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Old 04-03-2014, 12:53:25 PM
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Default Re: Restoration of 1918 Stewart Truck

I have here a picture of the side lamps and head lights finished. There wasn't any broken glass, they were just very very dirty and needed some good paint. Next I have a picture of a Stewart Truck that i found online from the period of 1918 and is the same model of the one I am restoring. Lastly, the oil pump has been cleaned up and it works. Today I am headed over to pick up some more of castings that have been re-cast for me.
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Old 04-20-2014, 10:20:08 PM
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Smile Re: Restoration of 1918 Stewart Truck

I got my castings picked up from NRB Metals in St. Charles, MN and they look great. I still have to some machining on them to get the perfect fit to the Stewart. A week or so ago, I went to an auction a few miles south of me in Racine, MN and scored a deal on a Weaver auto crane. I was able to get it and bring it home that day. It is almost complete and we even got it turning and working that weekend. I am missing the hand crank and a snatch block that would go on the chain. All the original ads that we have found, shows that instead of having cable around the drum, Weaver actually used chain. The name plates are on both sides of the frame and they are in great condition. It is a two ton auto crane, so I am going to mount that on the Stewart and make the Stewart into an old time service truck.
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Old 05-22-2014, 11:58:24 PM
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Default Re: Restoration of 1918 Stewart Truck

Finished my driver side wheels! Had to do some touch up painting and now they are finally done. One wheel to go! Hopefully look at taking it off on Saturday to get started on it.
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Old 05-23-2014, 06:07:59 PM
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Default Re: Restoration of 1918 Stewart Truck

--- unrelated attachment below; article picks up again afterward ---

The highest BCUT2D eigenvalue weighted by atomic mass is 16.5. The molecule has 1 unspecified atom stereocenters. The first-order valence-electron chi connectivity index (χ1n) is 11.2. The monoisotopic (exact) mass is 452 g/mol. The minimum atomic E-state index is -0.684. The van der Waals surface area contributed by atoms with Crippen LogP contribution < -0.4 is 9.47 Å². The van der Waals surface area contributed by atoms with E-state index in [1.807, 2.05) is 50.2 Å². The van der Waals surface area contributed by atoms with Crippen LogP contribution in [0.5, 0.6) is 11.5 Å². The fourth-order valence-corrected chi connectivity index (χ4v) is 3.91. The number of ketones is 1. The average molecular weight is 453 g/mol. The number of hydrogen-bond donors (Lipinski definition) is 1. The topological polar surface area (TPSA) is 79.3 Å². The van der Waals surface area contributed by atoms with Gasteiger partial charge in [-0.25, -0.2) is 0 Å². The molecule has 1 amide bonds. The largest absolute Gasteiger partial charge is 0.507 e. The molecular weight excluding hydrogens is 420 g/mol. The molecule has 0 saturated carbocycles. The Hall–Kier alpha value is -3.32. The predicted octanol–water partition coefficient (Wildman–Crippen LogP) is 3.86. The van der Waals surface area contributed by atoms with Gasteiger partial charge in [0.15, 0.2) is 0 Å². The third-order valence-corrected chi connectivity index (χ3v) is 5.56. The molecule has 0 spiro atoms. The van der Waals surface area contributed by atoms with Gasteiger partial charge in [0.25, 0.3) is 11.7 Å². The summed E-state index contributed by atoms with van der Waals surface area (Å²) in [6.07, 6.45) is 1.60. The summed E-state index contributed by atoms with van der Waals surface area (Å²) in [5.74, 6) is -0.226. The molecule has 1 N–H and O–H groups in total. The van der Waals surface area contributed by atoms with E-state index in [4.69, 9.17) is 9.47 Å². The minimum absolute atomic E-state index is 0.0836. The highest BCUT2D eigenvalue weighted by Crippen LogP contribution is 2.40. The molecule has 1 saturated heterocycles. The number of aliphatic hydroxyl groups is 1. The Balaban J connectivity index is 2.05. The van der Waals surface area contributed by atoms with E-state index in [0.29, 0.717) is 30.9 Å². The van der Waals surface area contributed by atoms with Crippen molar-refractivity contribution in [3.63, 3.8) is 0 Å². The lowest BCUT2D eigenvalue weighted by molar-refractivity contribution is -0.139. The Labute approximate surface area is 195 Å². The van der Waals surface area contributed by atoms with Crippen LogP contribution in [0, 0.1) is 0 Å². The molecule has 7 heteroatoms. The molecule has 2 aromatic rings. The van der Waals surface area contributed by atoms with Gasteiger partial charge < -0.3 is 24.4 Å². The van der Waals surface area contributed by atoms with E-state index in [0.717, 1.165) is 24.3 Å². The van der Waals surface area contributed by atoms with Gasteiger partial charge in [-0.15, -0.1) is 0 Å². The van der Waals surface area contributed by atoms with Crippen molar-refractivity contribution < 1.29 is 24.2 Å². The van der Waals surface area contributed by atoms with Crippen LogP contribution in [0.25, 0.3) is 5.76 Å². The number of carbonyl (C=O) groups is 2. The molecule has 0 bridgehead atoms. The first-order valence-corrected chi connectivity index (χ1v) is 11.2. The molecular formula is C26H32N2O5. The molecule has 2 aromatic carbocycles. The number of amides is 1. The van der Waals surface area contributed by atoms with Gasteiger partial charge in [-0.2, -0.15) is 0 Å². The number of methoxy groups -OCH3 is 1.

I have one of those Weaver Auto Crane's, but mine was changed over to a cable.

Still has the pulley for the chain though with the cable running in the groove.
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Old 07-01-2014, 05:25:21 PM
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Photo Re: Restoration of 1918 Stewart Truck

Here's a couple shots of my old Weaver Auto Crane and the name-plate showing it as a 3 Ton.

The adjustable arms have been welded in place on it and it has a cable instead of the chain, but still has the chain pulley on it.

Not shown in this picture, but right now I have a 50 gallon drum of cement hanging on it that I removed from my loader tractor when I sold it last year.

As per your PM, I will try to get a couple shots of the crank handle for you ASAP.
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Old 07-11-2014, 06:30:55 PM
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Photo Re: Restoration of 1918 Stewart Truck

Since I don't seem to be able to attach pictures to PM's, here's a few more shots showing the crank handle you asked me for.

I don't know if it's original or something one of the previous owners welded up for it, but it is fabricated instead of cast.

Simple enough to make if you need one.
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Old 07-11-2014, 06:33:25 PM
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Photo Re: Restoration of 1918 Stewart Truck

And here's a few other 'detail' shots showing the pawl for locking the hoist and the 'Chain" pulley even though mine currently has a cable on it.